Abstract The view of enzymes as punctilious catalysts has been shifting as examples of their promiscuous behavior increase. However, unlike a number of cases where the physiological relevance of breached substrate specificity is questionable, the very synthesis of H2S relies on substrate and reaction promiscuity, which presents the enzymes with a multitude of substrate and reaction choices. The transsulfuration pathway, a major source of H2S, is inherently substrate-ambiguous. A heme-regulated switch embedded in the first enzyme in the pathway can help avert the stochastic production of cysteine versus H2S and con...
Source: Current Opinion in Chemical Biology - March 7, 2017 Category: Biochemistry Authors: Banerjee R Tags: Curr Opin Chem Biol Source Type: research

Ribosomally synthesized and post-translationally modified peptide natural product discovery in the genomic era.
Abstract In the past 15 years, the cost of sequencing a genome has plummeted. Consequently, the number of sequenced bacterial genomes has exponentially increased, and methods for natural product discovery have evolved rapidly to take advantage of the wealth of genomic data. This review highlights applications of genome mining software to compare and organize large-scale data sets and methods for identifying unique biosynthetic pathways amongst the thousands of ribosomally synthesized and post-translationally modified peptide (RiPP) gene clusters. We also discuss a small number of the many RiPPs discovered in the y...
Source: Current Opinion in Chemical Biology - March 2, 2017 Category: Biochemistry Authors: Hetrick KJ, van der Donk WA Tags: Curr Opin Chem Biol Source Type: research

Redesign of water networks for efficient biocatalysis.
;n PO Abstract Herein we highlight recent findings on the importance of water networks in proteins, and their redesign and reconfiguration as a new engineering strategy to generate enzymes with modulated binding affinity and improved catalytic versatility. Traditionally, enzyme engineering and drug design have focused on tailoring direct and favorable interactions between protein surfaces and ligands/transition states to achieve stronger binding, or an accelerated manufacturing of medicines, biofuels, fine chemicals and materials. In contrast, the opportunity to relocate water molecules in solvated binding pockets...
Source: Current Opinion in Chemical Biology - March 1, 2017 Category: Biochemistry Authors: Fink MJ, Syrén PO Tags: Curr Opin Chem Biol Source Type: research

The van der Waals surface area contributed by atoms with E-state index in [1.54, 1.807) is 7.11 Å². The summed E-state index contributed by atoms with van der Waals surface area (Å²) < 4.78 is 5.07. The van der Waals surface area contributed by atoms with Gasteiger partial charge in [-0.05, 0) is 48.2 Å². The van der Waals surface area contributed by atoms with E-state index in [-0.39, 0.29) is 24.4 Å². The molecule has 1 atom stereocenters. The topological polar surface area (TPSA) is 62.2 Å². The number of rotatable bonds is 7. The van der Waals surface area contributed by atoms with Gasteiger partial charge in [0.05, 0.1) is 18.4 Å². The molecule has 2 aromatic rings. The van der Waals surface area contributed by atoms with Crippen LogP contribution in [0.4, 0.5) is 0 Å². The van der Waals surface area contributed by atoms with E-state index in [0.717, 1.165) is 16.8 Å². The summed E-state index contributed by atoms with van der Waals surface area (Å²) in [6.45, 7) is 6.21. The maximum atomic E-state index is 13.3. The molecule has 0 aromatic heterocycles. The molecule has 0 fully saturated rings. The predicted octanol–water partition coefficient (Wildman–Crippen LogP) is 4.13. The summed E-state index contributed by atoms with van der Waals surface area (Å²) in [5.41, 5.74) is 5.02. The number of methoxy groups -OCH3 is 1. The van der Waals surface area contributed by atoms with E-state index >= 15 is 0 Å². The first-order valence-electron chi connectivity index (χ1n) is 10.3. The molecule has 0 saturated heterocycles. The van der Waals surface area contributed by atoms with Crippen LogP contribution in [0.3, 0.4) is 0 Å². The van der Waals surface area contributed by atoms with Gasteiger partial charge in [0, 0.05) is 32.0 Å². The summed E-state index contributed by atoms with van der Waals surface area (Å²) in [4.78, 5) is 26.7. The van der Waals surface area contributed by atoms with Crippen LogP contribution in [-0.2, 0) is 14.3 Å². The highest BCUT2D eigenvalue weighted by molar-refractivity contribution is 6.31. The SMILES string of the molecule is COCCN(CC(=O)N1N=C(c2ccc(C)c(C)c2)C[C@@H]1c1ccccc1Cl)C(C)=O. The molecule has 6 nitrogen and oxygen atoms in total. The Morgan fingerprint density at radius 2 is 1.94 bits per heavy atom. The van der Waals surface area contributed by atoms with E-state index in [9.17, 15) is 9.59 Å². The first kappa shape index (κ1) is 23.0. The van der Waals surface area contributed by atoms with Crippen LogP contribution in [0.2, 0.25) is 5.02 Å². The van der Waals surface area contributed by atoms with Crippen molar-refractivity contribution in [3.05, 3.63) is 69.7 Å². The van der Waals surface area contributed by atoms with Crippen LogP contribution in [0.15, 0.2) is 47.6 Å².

Recent advances in methyltransferase biocatalysis.
Abstract S-adenosyl-L-methionine-dependent methyltransferses are ubiquitous in nature, methylating a vast range of small molecule metabolites, as well as biopolymers. This review covers the recent advances in the development of methyltransferase enzymes for synthetic applications, focusing on the methyltransferase catalyzed transformations with S-adenosyl methionine analogs, as well as non-native substrates. We discuss how metabolic engineering approaches have been used to enhance S-adenosyl methionine production in vivo. Enzymatic approaches that enable the more efficient generation of S-adenosyl methionine analo...
Source: Current Opinion in Chemical Biology - March 1, 2017 Category: Biochemistry Authors: Bennett MR, Shepherd SA, Cronin VA, Micklefield J Tags: Curr Opin Chem Biol Source Type: research

SICLOPPS cyclic peptide libraries in drug discovery.
Abstract Cyclic peptide libraries have demonstrated significant potential when employed against challenging targets such as protein-protein interactions. While a variety of methods for library generation exist, genetically encoded libraries hold several advantages over their chemically synthesized counterparts; they are more readily accessible and allow straightforward hit deconvolution. One method for the intracellular generation of such libraries is split-intein circular ligation of peptides and proteins (SICLOPPS). Here we detail and discuss the deployment of SICLOPPS libraries for the identification of cyclic ...
Source: Current Opinion in Chemical Biology - February 28, 2017 Category: Biochemistry Authors: Tavassoli A Tags: Curr Opin Chem Biol Source Type: research

Cyclic peptide therapeutics: past, present and future.
Abstract Cyclic peptides combine several favorable properties such as good binding affinity, target selectivity and low toxicity that make them an attractive modality for the development of therapeutics. Over 40 cyclic peptide drugs are currently in clinical use and around one new cyclic peptide drug enters the market every year on average. The vast majority of clinically approved cyclic peptides are derived from natural products, such as antimicrobials or human peptide hormones. New powerful techniques based on rational design and in vitro evolution have enabled the de novo development of cyclic peptide ligands t...